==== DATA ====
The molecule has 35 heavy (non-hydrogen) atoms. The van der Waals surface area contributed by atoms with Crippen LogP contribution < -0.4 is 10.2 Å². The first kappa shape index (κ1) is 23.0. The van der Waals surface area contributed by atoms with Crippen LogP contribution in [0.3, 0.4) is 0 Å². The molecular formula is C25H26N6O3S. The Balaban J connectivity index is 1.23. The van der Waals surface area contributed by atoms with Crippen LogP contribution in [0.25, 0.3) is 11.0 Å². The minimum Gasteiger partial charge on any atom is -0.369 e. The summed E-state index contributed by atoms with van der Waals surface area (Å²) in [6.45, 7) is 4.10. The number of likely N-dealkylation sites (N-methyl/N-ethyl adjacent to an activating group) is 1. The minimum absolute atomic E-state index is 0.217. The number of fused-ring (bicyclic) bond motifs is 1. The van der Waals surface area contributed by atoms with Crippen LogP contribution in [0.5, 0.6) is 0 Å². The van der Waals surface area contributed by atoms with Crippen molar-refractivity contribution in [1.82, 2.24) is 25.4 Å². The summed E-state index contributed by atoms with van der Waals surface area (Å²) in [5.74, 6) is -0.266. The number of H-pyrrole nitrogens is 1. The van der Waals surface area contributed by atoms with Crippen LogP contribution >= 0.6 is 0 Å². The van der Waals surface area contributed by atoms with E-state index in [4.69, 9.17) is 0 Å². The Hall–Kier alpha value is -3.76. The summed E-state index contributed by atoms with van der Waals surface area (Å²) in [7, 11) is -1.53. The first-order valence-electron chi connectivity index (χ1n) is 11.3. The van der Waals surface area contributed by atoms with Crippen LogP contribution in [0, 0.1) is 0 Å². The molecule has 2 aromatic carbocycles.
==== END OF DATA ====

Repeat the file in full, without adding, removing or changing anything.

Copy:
The molecule has 35 heavy (non-hydrogen) atoms. The van der Waals surface area contributed by atoms with Crippen LogP contribution < -0.4 is 10.2 Å². The first kappa shape index (κ1) is 23.0. The van der Waals surface area contributed by atoms with Crippen LogP contribution in [0.3, 0.4) is 0 Å². The molecular formula is C25H26N6O3S. The Balaban J connectivity index is 1.23. The van der Waals surface area contributed by atoms with Crippen LogP contribution in [0.25, 0.3) is 11.0 Å². The minimum Gasteiger partial charge on any atom is -0.369 e. The summed E-state index contributed by atoms with van der Waals surface area (Å²) in [6.45, 7) is 4.10. The number of likely N-dealkylation sites (N-methyl/N-ethyl adjacent to an activating group) is 1. The minimum absolute atomic E-state index is 0.217. The number of fused-ring (bicyclic) bond motifs is 1. The van der Waals surface area contributed by atoms with Crippen LogP contribution in [0.5, 0.6) is 0 Å². The van der Waals surface area contributed by atoms with Crippen molar-refractivity contribution in [1.82, 2.24) is 25.4 Å². The summed E-state index contributed by atoms with van der Waals surface area (Å²) in [5.74, 6) is -0.266. The number of H-pyrrole nitrogens is 1. The van der Waals surface area contributed by atoms with Crippen LogP contribution >= 0.6 is 0 Å². The van der Waals surface area contributed by atoms with E-state index in [4.69, 9.17) is 0 Å². The Hall–Kier alpha value is -3.76. The summed E-state index contributed by atoms with van der Waals surface area (Å²) in [7, 11) is -1.53. The first-order valence-electron chi connectivity index (χ1n) is 11.3. The van der Waals surface area contributed by atoms with Crippen LogP contribution in [0, 0.1) is 0 Å². The molecule has 2 aromatic carbocycles.